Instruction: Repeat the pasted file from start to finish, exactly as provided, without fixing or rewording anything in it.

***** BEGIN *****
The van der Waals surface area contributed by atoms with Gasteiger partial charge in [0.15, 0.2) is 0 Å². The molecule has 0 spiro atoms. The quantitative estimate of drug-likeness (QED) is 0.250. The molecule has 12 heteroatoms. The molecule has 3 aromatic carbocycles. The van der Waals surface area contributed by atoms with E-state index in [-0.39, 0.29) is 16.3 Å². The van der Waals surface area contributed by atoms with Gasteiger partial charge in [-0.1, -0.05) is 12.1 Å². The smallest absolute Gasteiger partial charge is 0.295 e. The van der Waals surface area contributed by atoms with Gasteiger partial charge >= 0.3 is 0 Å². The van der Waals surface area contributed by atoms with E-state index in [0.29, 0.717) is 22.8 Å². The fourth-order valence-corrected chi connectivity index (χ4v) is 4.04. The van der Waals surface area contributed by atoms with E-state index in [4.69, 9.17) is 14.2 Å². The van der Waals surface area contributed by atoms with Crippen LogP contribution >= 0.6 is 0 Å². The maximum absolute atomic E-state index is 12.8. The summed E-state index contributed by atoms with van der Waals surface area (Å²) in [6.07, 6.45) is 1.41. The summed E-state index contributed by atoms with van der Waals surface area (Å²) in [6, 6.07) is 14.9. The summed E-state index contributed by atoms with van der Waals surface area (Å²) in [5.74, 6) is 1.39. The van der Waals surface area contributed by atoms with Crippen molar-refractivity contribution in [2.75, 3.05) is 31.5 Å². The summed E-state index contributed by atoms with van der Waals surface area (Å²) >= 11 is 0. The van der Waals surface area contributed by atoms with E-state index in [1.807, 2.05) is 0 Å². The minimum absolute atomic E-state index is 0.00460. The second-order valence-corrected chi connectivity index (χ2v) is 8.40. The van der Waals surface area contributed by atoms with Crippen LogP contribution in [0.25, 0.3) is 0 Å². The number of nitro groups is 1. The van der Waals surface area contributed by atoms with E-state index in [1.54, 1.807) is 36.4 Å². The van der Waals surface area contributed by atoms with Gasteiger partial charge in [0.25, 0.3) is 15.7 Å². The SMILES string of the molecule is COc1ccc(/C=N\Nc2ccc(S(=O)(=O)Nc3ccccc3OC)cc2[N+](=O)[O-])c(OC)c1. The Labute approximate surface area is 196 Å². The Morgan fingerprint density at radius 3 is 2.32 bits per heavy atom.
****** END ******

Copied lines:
The van der Waals surface area contributed by atoms with Gasteiger partial charge in [0.15, 0.2) is 0 Å². The molecule has 0 spiro atoms. The quantitative estimate of drug-likeness (QED) is 0.250. The molecule has 12 heteroatoms. The molecule has 3 aromatic carbocycles. The van der Waals surface area contributed by atoms with E-state index in [-0.39, 0.29) is 16.3 Å². The van der Waals surface area contributed by atoms with Gasteiger partial charge in [-0.1, -0.05) is 12.1 Å². The smallest absolute Gasteiger partial charge is 0.295 e. The van der Waals surface area contributed by atoms with Gasteiger partial charge >= 0.3 is 0 Å². The van der Waals surface area contributed by atoms with E-state index in [0.29, 0.717) is 22.8 Å². The fourth-order valence-corrected chi connectivity index (χ4v) is 4.04. The van der Waals surface area contributed by atoms with E-state index in [4.69, 9.17) is 14.2 Å². The van der Waals surface area contributed by atoms with Crippen LogP contribution >= 0.6 is 0 Å². The maximum absolute atomic E-state index is 12.8. The summed E-state index contributed by atoms with van der Waals surface area (Å²) in [6.07, 6.45) is 1.41. The summed E-state index contributed by atoms with van der Waals surface area (Å²) in [6, 6.07) is 14.9. The summed E-state index contributed by atoms with van der Waals surface area (Å²) in [5.74, 6) is 1.39. The van der Waals surface area contributed by atoms with Crippen molar-refractivity contribution in [2.75, 3.05) is 31.5 Å². The summed E-state index contributed by atoms with van der Waals surface area (Å²) >= 11 is 0. The van der Waals surface area contributed by atoms with E-state index in [1.807, 2.05) is 0 Å². The minimum absolute atomic E-state index is 0.00460. The second-order valence-corrected chi connectivity index (χ2v) is 8.40. The van der Waals surface area contributed by atoms with Crippen LogP contribution in [0.25, 0.3) is 0 Å². The number of nitro groups is 1. The van der Waals surface area contributed by atoms with E-state index in [1.54, 1.807) is 36.4 Å². The van der Waals surface area contributed by atoms with Gasteiger partial charge in [0.25, 0.3) is 15.7 Å². The SMILES string of the molecule is COc1ccc(/C=N\Nc2ccc(S(=O)(=O)Nc3ccccc3OC)cc2[N+](=O)[O-])c(OC)c1. The Labute approximate surface area is 196 Å². The Morgan fingerprint density at radius 3 is 2.32 bits per heavy atom.